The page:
Literary criticism is not new. Conducting it via Twitter is.
In early 2016, distinguished Shakespearean scholar Brian Vickers published The One King Lear, a volume intended to address, and put to rest, a point of scholarly debate suggesting the play may have been revised after its initial publication. Another scholar, Holger Syme, found Vickers’ book wanting and shared his criticism in a series of 500+ tweets. Vickers, in turn, found Syme’s critique wanting, retorting: “He trivializes literary criticism, reducing it to attention-catching sound bites. Is this the way to go?”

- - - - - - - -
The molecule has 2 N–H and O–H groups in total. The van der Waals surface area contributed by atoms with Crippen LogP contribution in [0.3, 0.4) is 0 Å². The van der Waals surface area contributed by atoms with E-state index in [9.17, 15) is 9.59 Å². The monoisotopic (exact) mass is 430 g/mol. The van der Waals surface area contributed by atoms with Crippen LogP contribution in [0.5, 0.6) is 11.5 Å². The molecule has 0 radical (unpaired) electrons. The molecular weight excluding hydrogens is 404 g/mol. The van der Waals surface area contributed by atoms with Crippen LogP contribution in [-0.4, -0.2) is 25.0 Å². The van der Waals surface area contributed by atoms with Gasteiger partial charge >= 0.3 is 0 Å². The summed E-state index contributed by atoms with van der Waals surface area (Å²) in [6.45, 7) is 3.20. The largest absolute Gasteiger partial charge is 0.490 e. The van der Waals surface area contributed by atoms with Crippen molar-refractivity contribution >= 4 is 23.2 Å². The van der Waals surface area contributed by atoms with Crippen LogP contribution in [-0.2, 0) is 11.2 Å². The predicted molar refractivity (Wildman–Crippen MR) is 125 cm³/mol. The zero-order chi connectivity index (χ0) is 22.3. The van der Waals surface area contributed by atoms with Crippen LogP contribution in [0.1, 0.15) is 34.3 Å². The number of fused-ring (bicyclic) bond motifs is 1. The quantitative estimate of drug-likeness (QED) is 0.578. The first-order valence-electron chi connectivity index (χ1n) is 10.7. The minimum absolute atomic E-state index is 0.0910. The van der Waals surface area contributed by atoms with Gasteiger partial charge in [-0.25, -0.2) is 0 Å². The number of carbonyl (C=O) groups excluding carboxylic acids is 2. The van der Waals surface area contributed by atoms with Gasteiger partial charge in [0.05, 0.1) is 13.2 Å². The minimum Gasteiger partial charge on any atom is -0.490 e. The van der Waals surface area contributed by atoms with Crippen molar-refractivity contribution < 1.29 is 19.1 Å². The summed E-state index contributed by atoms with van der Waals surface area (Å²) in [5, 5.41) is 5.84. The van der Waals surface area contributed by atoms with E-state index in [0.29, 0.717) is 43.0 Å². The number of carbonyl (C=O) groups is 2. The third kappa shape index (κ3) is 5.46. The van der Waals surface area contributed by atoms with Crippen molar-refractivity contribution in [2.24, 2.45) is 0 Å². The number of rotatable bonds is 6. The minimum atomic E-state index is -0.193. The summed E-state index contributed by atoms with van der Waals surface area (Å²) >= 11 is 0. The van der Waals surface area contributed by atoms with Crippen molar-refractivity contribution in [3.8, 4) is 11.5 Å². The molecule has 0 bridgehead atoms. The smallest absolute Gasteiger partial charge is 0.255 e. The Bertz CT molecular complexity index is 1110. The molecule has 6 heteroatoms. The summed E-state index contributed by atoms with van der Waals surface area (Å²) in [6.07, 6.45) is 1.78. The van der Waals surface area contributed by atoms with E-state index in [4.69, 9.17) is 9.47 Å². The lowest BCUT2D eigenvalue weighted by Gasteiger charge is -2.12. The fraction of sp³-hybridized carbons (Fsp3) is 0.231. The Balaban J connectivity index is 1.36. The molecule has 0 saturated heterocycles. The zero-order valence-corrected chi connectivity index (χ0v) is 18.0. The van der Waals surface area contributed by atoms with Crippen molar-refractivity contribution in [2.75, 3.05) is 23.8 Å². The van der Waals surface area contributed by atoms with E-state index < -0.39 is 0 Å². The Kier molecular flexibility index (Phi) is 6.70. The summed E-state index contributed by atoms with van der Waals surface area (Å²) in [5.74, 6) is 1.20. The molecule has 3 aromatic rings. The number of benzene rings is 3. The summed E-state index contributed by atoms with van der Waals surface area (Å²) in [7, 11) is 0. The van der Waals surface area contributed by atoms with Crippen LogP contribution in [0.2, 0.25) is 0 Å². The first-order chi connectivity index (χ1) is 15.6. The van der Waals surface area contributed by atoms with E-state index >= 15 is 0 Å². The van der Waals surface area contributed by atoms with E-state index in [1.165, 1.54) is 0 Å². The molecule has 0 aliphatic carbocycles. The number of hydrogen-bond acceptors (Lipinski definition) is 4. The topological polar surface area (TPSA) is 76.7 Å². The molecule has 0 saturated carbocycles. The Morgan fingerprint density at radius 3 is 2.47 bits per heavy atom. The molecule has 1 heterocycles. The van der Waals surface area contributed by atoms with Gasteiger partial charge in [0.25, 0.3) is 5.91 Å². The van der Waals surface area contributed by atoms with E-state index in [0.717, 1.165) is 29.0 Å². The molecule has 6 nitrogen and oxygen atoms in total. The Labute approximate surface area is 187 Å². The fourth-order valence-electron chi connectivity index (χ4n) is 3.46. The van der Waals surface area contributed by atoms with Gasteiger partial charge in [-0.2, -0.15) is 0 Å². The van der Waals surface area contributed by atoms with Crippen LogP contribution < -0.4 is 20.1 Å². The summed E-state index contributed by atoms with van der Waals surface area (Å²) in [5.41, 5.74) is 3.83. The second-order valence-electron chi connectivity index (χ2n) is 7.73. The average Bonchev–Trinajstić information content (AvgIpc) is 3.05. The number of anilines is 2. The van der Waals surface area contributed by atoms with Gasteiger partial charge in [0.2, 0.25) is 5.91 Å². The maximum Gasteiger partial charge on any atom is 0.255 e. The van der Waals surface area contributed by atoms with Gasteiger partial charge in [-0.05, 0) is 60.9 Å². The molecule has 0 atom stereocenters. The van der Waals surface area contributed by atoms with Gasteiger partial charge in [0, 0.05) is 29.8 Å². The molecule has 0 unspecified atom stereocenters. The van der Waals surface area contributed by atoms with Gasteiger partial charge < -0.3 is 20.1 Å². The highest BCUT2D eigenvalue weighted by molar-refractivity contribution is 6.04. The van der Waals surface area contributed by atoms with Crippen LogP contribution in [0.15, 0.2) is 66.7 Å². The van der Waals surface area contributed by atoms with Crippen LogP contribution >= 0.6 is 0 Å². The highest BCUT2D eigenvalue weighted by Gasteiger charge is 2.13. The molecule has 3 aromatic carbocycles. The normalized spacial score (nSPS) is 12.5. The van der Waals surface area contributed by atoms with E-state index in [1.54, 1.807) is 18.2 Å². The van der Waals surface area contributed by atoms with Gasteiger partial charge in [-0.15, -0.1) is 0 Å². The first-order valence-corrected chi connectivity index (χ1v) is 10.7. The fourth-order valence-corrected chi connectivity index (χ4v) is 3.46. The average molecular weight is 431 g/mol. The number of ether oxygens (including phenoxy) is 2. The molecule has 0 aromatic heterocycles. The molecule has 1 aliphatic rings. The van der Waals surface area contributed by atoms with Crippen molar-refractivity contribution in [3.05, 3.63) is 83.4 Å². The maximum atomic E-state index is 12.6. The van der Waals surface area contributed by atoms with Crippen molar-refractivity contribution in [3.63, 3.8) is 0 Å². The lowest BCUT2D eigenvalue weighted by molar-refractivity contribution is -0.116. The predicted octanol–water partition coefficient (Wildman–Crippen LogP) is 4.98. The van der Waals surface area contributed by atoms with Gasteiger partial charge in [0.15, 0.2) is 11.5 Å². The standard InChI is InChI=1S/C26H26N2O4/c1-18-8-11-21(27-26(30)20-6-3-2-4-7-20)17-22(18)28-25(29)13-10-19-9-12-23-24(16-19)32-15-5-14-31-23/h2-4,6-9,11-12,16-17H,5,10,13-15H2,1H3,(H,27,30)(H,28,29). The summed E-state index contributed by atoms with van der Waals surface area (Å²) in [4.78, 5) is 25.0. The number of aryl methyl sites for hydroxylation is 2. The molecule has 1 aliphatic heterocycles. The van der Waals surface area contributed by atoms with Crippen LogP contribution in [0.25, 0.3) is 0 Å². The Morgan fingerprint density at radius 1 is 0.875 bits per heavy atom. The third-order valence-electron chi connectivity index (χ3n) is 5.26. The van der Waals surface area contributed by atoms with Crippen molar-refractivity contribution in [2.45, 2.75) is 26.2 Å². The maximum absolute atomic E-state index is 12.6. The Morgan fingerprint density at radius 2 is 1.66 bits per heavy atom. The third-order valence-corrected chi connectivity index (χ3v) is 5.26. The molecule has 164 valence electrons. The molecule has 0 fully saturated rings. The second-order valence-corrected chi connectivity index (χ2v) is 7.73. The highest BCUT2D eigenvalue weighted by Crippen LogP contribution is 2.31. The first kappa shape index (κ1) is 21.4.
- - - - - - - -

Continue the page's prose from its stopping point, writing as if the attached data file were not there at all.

In a print-based world, Syme’s criticism would have appeared as a formal article in a traditional journal. Not so in the digital, networked world. Yet no academic library is likely to collect these tweets and curate them.